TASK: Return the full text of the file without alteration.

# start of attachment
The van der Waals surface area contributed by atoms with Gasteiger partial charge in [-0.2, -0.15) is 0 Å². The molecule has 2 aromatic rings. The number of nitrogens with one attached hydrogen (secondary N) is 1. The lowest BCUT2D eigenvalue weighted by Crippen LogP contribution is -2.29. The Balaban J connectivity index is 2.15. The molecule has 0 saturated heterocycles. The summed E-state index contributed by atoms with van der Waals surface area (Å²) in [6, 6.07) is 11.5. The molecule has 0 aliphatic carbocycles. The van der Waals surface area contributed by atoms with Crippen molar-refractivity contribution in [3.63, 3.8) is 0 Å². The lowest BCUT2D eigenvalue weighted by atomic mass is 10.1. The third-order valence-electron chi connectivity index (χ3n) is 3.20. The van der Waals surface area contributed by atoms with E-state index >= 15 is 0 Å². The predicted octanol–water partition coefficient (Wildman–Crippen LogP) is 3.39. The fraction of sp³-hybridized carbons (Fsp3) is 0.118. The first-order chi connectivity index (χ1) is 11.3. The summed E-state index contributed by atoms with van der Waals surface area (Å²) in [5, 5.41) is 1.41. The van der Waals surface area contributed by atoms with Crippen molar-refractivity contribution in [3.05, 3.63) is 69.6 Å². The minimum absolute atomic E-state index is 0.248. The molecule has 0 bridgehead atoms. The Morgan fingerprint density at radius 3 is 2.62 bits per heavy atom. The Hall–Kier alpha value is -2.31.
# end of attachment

The van der Waals surface area contributed by atoms with Gasteiger partial charge in [-0.2, -0.15) is 0 Å². The molecule has 2 aromatic rings. The number of nitrogens with one attached hydrogen (secondary N) is 1. The lowest BCUT2D eigenvalue weighted by Crippen LogP contribution is -2.29. The Balaban J connectivity index is 2.15. The molecule has 0 saturated heterocycles. The summed E-state index contributed by atoms with van der Waals surface area (Å²) in [6, 6.07) is 11.5. The molecule has 0 aliphatic carbocycles. The van der Waals surface area contributed by atoms with Crippen molar-refractivity contribution in [3.63, 3.8) is 0 Å². The lowest BCUT2D eigenvalue weighted by atomic mass is 10.1. The third-order valence-electron chi connectivity index (χ3n) is 3.20. The van der Waals surface area contributed by atoms with E-state index >= 15 is 0 Å². The predicted octanol–water partition coefficient (Wildman–Crippen LogP) is 3.39. The fraction of sp³-hybridized carbons (Fsp3) is 0.118. The first-order chi connectivity index (χ1) is 11.3. The summed E-state index contributed by atoms with van der Waals surface area (Å²) in [5, 5.41) is 1.41. The van der Waals surface area contributed by atoms with Crippen molar-refractivity contribution in [3.05, 3.63) is 69.6 Å². The minimum absolute atomic E-state index is 0.248. The molecule has 0 bridgehead atoms. The Morgan fingerprint density at radius 3 is 2.62 bits per heavy atom. The Hall–Kier alpha value is -2.31.